What's Behind CBS and Viacom's Growth Strategy? More 'Star Trek'
Netflix has nabbed international rights to the all-new TV series streaming exclusively on CBS All Access beginning January 2017.
Perhaps Reed Hastings, not Jeff Bezos, should have cameoed in Star Trek Beyond. After all, on July 18, Hastings' Netflix nabbed international rights to CBS' upcoming Star Trek reboot television series from Bryan Fuller — beating out Bezos' Amazon Prime, which now streams the entire Star Trek TV catalog. (Financial details were not disclosed.)
What that means for Netflix is the ability to air each episode of the new show, set to debut in January, to customers in 188 countries — minus the U.S., where users will need to sign up for the new CBS All Access streaming service, and Canada, where it will air on Bell Media outlets. Netflix also picked up worldwide rights to CBS' Trek catalog, giving the streamer all episodes of the original series, The Next Generation, Deep Space Nine, Voyager and Enterprise. Those episodes — 727 in all — will be available on Netflix worldwide by the end of 2016. "We do expect general international market trends to see a lift from the rollout of Star Trek content," writes Guggenheim Securities analyst Michael Morris.
As CBS was lining up Star Trek's TV future, sister company Viacom was busy extending the film franchise. Days before Star Trek Beyond debuts July 22, Paramount revealed it is moving at warp speed on a fourth chapter. Justin Lin, who helmed Beyond, is not expected to return for the film that will find Chris Pine's Captain Kirk crossing paths with his father (played by Chris Hemsworth). Because George Kirk died in 2009's Star Trek, time travel likely will be involved.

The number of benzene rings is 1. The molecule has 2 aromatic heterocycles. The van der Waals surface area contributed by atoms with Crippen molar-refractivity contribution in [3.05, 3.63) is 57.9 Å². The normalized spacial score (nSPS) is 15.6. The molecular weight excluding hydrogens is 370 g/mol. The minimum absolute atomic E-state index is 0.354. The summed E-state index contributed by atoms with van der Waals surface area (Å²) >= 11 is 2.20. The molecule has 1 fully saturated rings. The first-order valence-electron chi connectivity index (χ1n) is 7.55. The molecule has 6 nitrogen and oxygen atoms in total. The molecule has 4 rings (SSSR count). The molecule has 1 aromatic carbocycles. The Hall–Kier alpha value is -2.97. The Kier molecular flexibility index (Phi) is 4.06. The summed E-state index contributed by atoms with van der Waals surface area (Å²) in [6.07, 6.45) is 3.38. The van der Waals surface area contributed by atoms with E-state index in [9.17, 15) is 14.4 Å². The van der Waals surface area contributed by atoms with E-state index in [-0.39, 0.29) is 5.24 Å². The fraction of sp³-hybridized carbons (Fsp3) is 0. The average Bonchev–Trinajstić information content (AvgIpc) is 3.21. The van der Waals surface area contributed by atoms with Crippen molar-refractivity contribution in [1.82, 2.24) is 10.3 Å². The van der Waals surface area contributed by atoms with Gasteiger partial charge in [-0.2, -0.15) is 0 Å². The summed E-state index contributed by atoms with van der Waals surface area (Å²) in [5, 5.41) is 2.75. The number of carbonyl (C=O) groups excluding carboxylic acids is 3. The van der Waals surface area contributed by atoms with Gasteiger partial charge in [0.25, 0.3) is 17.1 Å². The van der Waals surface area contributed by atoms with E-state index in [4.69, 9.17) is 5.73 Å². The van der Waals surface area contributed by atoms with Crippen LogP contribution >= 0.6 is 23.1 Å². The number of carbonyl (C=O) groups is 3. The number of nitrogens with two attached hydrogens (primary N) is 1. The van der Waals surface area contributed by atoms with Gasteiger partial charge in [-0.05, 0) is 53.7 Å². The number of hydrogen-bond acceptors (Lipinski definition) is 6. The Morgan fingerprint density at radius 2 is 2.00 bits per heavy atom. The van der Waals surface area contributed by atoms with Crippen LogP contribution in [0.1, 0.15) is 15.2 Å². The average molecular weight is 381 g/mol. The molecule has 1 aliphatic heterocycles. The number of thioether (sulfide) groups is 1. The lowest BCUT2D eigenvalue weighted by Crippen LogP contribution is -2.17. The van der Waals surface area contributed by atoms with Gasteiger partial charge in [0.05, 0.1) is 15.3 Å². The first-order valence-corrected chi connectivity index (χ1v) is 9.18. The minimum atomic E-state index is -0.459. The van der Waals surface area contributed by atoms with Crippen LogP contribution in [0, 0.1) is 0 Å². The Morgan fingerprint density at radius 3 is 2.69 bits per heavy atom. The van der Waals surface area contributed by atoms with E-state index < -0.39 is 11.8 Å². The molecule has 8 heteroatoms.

Moves for more Star Trek couldn't come at a better time for CBS chairman and CEO Leslie Moonves and Viacom leader Philippe Dauman. Moonves is attempting to position the All Access service as an attractive add-on for cord-cutters or -nevers with a Netflix or Amazon subscription, and a brand with a devoted fan base like Star Trek could help the recruitment effort.
More significantly (or, rather, more desperately), the embattled Dauman is attempting to orchestrate the sale of a 49 percent stake in Paramount against the apparent wishes of controlling shareholder Sumner Redstone. (There has been speculation that deep-pocketed Chinese investors, including Wanda Group, already are in late-stage talks pending a resolution of litigation over the company's future.) Big box office for Beyond, which scored a coveted China release, and lining up the next Trek could boost the perceived value of a struggling studio that lacks the franchises of some rivals. Similarly, Paramount has announced new Transformers films.
Of course, Dauman might not get the chance to finalize a Paramount deal. Shari Redstone is trying to force him out of the chairman post, citing the preferences of her 93-year-old father. Dauman, who earned $54.2 million in fiscal 2015, even filed paperwork with the SEC laying the groundwork to keep severance payments if he's forced out — meaning even if he doesn't live long enough at the company to see more Star Trek, he certainly would prosper.
This story first appeared in the Aug. 5 issue of The Hollywood Reporter magazine. To receive the magazine, click here to subscribe.